Financial aid - How to get funding for your College?
Congratulations! You stand at the threshold of one of the most important and formative experiences of your lifetime: attending an institution of higher education. The process of getting into college is certainly more of a marathon than a sprint. The successes and failures of the past four years have all come to bear upon this moment. But whether you are still in the process of deciding where to apply or you are holding that coveted acceptance letter, your work isn’t finished; you need a plan for how you will pay for your education.
To craft your financial plan, it is important to educate yourself about all the options. Fortunately, students such as yourself have many to choose from. Once you have a sense of which options are right for you, you can begin to craft a plan for making those options become a reality. Here are four options to consider right from the start:
Find free money
Contrary to common misconception, there are scholarships
for just about every student, regardless of background. The challenge, however, is finding those scholarship programs that are right for you. High school guidance counselors, local community organizations and businesses, and online searches are the best resources for finding free money for college. To increase your chances of receiving an award, you should submit applications for as many scholarships as you are eligible. Just remember that you are not alone in your quest for scholarship money; expect strong competition, especially for larger awards.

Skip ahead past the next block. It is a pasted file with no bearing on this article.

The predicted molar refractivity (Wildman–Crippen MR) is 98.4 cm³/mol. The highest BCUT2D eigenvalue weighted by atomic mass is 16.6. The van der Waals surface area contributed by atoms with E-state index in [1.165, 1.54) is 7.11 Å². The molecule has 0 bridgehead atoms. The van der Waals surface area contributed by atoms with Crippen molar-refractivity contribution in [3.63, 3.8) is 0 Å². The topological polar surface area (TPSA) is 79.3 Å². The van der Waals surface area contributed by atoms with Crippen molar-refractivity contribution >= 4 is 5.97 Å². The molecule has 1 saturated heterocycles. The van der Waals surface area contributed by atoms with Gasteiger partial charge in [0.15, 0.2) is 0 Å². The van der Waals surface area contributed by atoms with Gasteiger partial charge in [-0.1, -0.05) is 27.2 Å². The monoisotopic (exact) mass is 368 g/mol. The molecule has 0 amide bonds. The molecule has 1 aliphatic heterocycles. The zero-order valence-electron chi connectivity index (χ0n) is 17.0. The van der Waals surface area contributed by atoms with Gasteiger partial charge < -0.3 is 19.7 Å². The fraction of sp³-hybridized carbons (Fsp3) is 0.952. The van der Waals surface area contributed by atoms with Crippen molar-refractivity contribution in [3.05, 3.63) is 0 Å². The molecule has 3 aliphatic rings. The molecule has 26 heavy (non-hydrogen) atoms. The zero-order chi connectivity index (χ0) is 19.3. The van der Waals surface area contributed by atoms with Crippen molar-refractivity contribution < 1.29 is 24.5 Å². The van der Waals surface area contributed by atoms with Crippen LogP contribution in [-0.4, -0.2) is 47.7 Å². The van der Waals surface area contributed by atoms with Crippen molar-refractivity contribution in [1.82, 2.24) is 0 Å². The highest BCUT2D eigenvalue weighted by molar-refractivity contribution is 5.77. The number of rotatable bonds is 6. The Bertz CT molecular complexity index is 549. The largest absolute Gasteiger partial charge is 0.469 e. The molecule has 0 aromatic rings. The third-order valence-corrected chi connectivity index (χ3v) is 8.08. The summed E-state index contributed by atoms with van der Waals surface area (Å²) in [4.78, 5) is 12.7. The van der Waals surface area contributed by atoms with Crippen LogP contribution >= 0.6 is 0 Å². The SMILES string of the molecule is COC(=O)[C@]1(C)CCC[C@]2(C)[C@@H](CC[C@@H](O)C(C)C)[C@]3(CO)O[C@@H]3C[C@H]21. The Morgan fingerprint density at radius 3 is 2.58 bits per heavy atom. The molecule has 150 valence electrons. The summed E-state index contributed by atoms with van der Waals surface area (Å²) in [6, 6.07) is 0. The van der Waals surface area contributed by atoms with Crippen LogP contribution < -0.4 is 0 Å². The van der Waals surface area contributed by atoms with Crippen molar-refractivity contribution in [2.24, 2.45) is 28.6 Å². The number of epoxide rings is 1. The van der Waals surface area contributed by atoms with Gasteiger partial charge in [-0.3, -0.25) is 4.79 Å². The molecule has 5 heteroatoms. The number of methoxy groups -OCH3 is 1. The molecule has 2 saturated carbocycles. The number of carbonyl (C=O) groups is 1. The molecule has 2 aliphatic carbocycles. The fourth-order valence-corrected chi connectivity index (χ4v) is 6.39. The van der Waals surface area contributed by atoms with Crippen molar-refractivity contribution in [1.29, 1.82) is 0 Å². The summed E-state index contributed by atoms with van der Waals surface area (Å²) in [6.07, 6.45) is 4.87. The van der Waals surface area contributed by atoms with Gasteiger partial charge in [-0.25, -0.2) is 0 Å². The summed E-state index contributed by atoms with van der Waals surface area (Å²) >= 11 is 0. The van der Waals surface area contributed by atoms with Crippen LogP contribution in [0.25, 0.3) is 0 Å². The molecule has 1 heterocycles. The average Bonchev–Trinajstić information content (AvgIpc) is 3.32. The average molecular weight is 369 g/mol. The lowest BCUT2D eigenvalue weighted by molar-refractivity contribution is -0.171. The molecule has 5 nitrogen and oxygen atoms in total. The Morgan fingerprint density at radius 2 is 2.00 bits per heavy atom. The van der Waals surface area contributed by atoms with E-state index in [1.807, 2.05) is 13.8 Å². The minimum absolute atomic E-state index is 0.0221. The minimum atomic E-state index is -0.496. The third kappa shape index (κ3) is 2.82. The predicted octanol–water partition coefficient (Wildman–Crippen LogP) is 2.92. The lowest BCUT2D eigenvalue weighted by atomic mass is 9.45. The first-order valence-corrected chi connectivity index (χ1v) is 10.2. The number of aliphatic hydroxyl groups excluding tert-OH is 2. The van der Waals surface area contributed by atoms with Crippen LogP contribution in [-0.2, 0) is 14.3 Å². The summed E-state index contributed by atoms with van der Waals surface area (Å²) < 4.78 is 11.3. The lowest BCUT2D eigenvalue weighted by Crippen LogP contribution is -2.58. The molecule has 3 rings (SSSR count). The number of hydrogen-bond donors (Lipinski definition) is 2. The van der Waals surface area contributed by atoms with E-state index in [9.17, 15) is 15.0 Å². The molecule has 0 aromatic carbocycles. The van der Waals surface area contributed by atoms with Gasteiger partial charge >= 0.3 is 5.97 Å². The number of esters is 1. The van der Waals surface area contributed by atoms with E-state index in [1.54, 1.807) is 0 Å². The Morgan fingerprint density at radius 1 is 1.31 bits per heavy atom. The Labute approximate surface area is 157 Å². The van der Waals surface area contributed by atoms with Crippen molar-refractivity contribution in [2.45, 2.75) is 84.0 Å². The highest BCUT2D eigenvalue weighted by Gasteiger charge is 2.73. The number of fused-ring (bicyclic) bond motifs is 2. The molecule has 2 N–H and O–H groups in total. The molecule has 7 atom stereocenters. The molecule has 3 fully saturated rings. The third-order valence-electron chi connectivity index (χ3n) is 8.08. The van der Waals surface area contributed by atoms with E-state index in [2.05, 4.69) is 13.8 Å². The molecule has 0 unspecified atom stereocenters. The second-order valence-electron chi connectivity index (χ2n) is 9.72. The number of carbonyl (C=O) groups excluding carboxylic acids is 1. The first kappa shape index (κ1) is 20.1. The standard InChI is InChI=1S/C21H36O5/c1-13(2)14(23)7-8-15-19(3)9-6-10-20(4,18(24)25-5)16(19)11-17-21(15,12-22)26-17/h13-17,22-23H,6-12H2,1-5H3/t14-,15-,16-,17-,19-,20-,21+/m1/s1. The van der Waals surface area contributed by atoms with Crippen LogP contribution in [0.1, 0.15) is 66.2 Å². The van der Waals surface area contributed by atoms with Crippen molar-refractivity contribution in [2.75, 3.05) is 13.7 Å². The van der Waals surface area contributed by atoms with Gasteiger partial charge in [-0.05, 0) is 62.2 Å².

In the quest for scholarship dollars, it’s best to go into the process with an open mind.
- Explore academic-based merit scholarships. Even if you didn’t finish at the top of your class, there is likely a scholarship program out there for you - especially if you are the first in your family to attend college or if you plan to attend a trade school.
- Research non-academic scholarships. Sure, there are plenty of scholarships for the talented athletes among us. But take time to find scholarship programs that reward students for other extracurricular endeavors such as community service, religious affiliation, excellence in the fine arts, or membership in national youth organizations.
- Embrace your unique individuality. Most students are familiar with scholarship programs geared toward minorities and women, but the list of scholarships that celebrate individuality doesn’t stop there. Whether it’s a scholarship for left-handed students or this $10,000 grand prize for creating the best greeting card, you’re sure to find a program made just for you.